The EU has not remained idle in the face of this growing geopolitical risk. Under the framework of its 2008 Raw Materials Initiative, the Union has followed a three-pronged approach to strategic materials. First, Europe has secured its supply of raw materials from abroad through partnerships and policy dialogues with key material producers and other major importers, including the US. The Union has also utilised the WTO framework to undo Chinese protectionist measures when it comes to critical materials, including rare earth elements. Europeans have begun more actively pursuing supplier diversification as well. For instance, last summer a European firm replaced a Chinese company as the key investor in an Australian rare earths plant, securing the rights to its entire output. Under its new Africa Strategy, the EU also plans to deepen its cooperation with African raw materials producers.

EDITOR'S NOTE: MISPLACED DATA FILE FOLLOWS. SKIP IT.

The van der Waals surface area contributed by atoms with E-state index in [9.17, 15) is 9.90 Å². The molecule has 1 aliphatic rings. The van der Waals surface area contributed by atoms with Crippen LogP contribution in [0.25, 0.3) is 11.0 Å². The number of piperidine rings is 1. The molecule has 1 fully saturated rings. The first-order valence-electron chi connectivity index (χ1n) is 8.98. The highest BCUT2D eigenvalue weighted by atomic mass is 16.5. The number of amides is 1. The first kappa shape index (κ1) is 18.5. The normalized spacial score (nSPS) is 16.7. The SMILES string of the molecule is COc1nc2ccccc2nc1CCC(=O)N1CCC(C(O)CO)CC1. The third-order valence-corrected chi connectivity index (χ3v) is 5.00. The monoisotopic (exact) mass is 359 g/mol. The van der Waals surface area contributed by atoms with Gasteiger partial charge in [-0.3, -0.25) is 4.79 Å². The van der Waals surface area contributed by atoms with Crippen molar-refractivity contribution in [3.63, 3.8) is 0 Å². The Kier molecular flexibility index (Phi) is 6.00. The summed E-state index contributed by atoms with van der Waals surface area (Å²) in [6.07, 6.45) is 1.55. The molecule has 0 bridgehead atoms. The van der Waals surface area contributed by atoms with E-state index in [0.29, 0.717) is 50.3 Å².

Credit: Kārlis Dambrāns (CC BY 2.0)
Second, with a view to boosting its domestic production capacity, Brussels has launched a number of initiatives focused on mapping the continent’s own resources and building up relevant expertise. In recent years, exploration activities in Europe have also increased, with major projects in Greenland and Sweden reaching advanced stages of exploration and development. Another example of Europeans’ determination to decrease their import-dependence is the European Battery Alliance initiative, which aims to build an integrated value chain for lithium-ion electric car batteries.